Fast Algorithms and Integral Equation Methods (CS 598APK) Fall 2024
|Tue/Thu 11:00am-12:15pm 1302 Siebel / Catalog
Why you should take this class
Many of the algorithms of introductory scientific computing have super-linear runtime scaling. Gaussian elimination or LU decomposition are good examples, their runtime scales as $O(n^3)$ with the number of unknowns $n$. Even simple matrix-vector multiplication exhibits quadratic scaling. Problems in scientific computing, especially those arising from science and engineering questions, often demand large-scale computation in order to achieve acceptable fidelity, and such computations will not tolerate super-linear, let alone quadratic or cubic scaling.
This class will teach you a set of techniques and ideas that successfully reduce this asymptotic cost for an important set of operations. This leads to these techniques being called "fast algorithms". We will begin by examining some of these ideas from a linear-algebraic perspective, where for matrices with special structure, large cost gains can be achieved. We will then specialize to PDE boundary value problems, which give rise to many of the largest-scale computations. We will see that integral equations are the natural generalization of the linear-algebraic tools encountered earlier, and we will understand the mathematical and algorithmic foundations that make them powerful tools for computation. All throughout, we will pay much attention to the idea of representation–i.e. the choice of what the numerical unknowns of the system to be solved should be.
Note: the section headings in this tree are clickable to reveal more detail.
Dense Matrices and Computation
- Demo: Conditioning of Derivative Matrices
- Demo: Floating point vs Finite Differences
- Demo: Rank of a Potential Evaluation Matrix
Tools for Low-Rank Linear Algebra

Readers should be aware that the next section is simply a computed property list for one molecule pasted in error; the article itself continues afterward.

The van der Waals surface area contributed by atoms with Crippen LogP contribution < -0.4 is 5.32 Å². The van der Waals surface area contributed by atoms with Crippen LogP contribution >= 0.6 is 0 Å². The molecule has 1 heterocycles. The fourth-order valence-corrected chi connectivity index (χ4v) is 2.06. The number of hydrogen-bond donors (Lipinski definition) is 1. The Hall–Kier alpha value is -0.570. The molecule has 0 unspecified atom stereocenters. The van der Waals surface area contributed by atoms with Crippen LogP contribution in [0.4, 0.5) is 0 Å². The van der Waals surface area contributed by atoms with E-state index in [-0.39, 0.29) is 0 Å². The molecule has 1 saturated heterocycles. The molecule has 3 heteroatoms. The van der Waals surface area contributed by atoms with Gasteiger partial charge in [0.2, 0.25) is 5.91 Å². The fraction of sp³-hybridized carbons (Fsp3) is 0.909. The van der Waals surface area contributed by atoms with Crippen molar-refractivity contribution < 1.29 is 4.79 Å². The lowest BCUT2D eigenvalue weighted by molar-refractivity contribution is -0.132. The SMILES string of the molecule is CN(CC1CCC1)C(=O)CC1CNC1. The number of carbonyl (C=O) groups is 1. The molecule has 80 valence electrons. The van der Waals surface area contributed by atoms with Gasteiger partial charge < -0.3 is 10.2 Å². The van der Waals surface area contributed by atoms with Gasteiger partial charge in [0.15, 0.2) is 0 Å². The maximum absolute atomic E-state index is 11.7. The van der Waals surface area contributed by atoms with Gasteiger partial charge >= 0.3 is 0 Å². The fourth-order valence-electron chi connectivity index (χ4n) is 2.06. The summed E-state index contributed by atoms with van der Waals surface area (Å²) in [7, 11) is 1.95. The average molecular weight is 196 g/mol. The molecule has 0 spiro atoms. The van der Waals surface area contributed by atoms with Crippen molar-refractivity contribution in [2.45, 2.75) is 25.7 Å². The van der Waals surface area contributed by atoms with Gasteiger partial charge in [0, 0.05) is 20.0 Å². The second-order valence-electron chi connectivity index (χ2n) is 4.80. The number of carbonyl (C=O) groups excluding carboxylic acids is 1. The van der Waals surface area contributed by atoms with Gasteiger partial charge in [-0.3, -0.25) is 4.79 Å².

- Low-Rank Approximation: Basics
- Low-Rank Approximation: Error Control
- Reducing Complexity
- Demo: Interpolative Decomposition
- Demo: Randomized SVD
- Demo: Rank-Revealing QR
Rank and Smoothness
- Local Expansions
- Multipole Expansions
- Rank Estimates
- Proxy Expansions
- Demo: Checking Rank Estimates
- Demo: Multipole and Local Expansions
- Demo: Skeletonization using Proxies
- Near and Far: Separating out High-Rank Interactions
- Outlook: Building a Fast PDE Solver
Going Infinite: Integral Operators and Functional Analysis
- Norms and Operators
- Integral Operators
- Riesz and Fredholm
- A Tiny Bit of Spectral Theory
Singular Integrals and Potential Theory
- Singular Integrals
- Green's Formula and Its Consequences
- Jump Relations
Boundary Value Problems
- Calderón identities
Back from Infinity: Discretization
- Fundamentals: Meshes, Functions, and Approximation
- Integral Equation Discretizations
- Integral Equation Discretizations: Nyström
- Integral Equation Discretizations: Projection
- Demo: 2D Interpolation Nodes
- Demo: Choice of Nodes for Polynomial Interpolation
- Demo: Vandermonde conditioning
- Demo: Visualizing the 2D PKDO Basis
- Demo: Working with Unstructured Meshes
Computing Integrals: Approaches to Quadrature